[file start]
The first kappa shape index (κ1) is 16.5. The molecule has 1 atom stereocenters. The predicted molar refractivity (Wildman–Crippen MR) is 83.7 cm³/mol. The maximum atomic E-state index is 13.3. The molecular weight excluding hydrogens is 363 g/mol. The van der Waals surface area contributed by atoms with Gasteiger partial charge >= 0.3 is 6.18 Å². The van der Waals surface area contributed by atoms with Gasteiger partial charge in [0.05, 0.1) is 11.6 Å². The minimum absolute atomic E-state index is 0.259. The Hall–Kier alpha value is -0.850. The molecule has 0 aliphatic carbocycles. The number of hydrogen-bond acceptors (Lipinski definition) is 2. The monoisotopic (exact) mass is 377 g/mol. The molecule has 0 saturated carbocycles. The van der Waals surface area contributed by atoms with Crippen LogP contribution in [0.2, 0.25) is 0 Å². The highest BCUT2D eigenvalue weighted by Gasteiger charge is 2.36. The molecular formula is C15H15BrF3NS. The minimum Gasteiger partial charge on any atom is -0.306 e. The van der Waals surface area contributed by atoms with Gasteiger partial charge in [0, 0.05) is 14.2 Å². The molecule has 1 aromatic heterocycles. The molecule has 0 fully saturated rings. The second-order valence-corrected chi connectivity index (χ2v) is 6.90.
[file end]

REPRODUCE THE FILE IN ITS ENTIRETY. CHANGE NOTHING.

The first kappa shape index (κ1) is 16.5. The molecule has 1 atom stereocenters. The predicted molar refractivity (Wildman–Crippen MR) is 83.7 cm³/mol. The maximum atomic E-state index is 13.3. The molecular weight excluding hydrogens is 363 g/mol. The van der Waals surface area contributed by atoms with Gasteiger partial charge >= 0.3 is 6.18 Å². The van der Waals surface area contributed by atoms with Gasteiger partial charge in [0.05, 0.1) is 11.6 Å². The minimum absolute atomic E-state index is 0.259. The Hall–Kier alpha value is -0.850. The molecule has 0 aliphatic carbocycles. The number of hydrogen-bond acceptors (Lipinski definition) is 2. The monoisotopic (exact) mass is 377 g/mol. The molecule has 0 saturated carbocycles. The van der Waals surface area contributed by atoms with Crippen LogP contribution in [0.2, 0.25) is 0 Å². The highest BCUT2D eigenvalue weighted by Gasteiger charge is 2.36. The molecular formula is C15H15BrF3NS. The minimum Gasteiger partial charge on any atom is -0.306 e. The van der Waals surface area contributed by atoms with Gasteiger partial charge in [0, 0.05) is 14.2 Å². The molecule has 1 aromatic heterocycles. The molecule has 0 fully saturated rings. The second-order valence-corrected chi connectivity index (χ2v) is 6.90.